The conventional wisdom is that common genetic variations have only a very small impact on mortality and health across the majority of the present human life span, but as the molecular damage of aging accumulates in later life, a time of frailty, disability, and high risk of age-related disease, genes make an increasingly significant contribution to determining remaining life expectancy. Here is a very readable open access paper on this topic, covering at a high level a range of the mainstream work on genetics, lifestyle, and aging from the past few decades:
Before the 1990s it was largely considered that aging is ineluctable and that genetics does not control it. It was important, in this view, the idea that aging occurs after reproduction, and then there is no need, but also no opportunity, for selection to act on genes that are expressed during this late period of life. Thereafter studies clearly demonstrated that genetic variability could indeed affect lifespan. This triggered many studies in model organisms in order to disentangle the different biochemical pathways which could affect lifespan, and to highlight the genes coding for the proteins involved in such pathways.
It is of note that some authors suggested the molecular mechanisms modulating lifespan could be due to a pleiotropic effect of genes which have evolved for different purposes (such as the genes in the IGF-1 pathway which have evolved to face presence/absence of nutrients) but can, ultimately affect lifespan; others proposed that some genes may have evolved to program aging and avoid "immortality", as this would hamper the continuous substitution of old subjects with new, younger, ones. It was obviously inevitable that the research of the genetic basis of longevity turned to human beings and investigated whether the common genetic variability of human populations could affect inter individual differences in lifespan but also whether the genes found to prolong lifespan in model organisms, on turn, were correlated to human lifespan.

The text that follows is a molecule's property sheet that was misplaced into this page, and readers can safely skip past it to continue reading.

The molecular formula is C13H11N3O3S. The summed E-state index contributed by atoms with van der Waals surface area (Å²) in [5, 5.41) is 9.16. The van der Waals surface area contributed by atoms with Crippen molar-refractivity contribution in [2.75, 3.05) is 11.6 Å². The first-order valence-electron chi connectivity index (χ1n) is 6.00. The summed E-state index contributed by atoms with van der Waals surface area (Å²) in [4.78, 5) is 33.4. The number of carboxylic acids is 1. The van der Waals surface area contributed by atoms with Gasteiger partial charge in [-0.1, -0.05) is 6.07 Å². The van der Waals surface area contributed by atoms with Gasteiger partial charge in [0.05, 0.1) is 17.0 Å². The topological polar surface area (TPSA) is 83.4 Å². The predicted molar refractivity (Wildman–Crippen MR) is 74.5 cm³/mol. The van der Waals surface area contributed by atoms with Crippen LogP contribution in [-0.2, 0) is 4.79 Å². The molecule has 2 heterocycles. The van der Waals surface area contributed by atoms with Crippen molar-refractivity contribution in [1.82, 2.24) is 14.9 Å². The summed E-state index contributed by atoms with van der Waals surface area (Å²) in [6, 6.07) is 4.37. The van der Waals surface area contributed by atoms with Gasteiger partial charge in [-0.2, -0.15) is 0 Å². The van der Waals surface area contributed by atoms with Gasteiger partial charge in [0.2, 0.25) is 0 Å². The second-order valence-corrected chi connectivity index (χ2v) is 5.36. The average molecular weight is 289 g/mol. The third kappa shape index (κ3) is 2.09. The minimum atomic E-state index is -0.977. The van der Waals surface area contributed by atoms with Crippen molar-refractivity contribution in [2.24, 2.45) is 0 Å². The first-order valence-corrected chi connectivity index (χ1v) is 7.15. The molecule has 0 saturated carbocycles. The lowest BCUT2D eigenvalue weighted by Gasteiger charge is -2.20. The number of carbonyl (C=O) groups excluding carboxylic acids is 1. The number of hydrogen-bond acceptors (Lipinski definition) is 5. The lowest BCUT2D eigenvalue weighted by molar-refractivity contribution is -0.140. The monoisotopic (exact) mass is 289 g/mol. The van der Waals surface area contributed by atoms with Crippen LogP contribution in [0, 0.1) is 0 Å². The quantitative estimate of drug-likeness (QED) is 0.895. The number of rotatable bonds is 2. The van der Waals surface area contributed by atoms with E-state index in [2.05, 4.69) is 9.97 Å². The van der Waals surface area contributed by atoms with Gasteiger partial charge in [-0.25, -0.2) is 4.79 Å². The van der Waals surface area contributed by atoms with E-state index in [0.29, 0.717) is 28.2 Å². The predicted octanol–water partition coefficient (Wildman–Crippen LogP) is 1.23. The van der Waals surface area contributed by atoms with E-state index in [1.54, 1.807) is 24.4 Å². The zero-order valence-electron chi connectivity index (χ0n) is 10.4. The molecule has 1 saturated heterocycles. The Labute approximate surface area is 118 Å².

As to the first question (does common genetic variability affect lifespan, and in particular does it affect longevity?), this has been studied by two approaches. The first one was the reconstruction of the sibships of long-lived subjects and the comparison of their survival curves with those of the birth cohorts born in the same geographical area. This approach demonstrated that brothers and sisters of the long-lived subjects had a clear survival advantage (at any age) with respect to the general population. The second approach, with intrafamily controls, was started in order to distinguish the genetic from the "familiar" effect. Researchers compared the survival function of brothers of centenarians with those estimated for their brothers in law, that is with the men who married their sisters; these men were supposed to share with the brothers of the long lived subjects the familiar environment. By using this second approach, it has been found that the survival advantage of siblings of long-lived subjects was not completely shared by their brothers in law, despite they shared the same environment for most of their life. This suggested that beyond the family environment, there are genetic factors influencing survival and, consequently, lifespan. The genetic component of lifespan in humans has also been analyzed by comparing the age of death of monozygotic and dizygotic twins. This has allowed the estimate that about 25% of the variation in human longevity can be due to genetic factors and indicated that this component is higher at older ages and is more important in males than in females.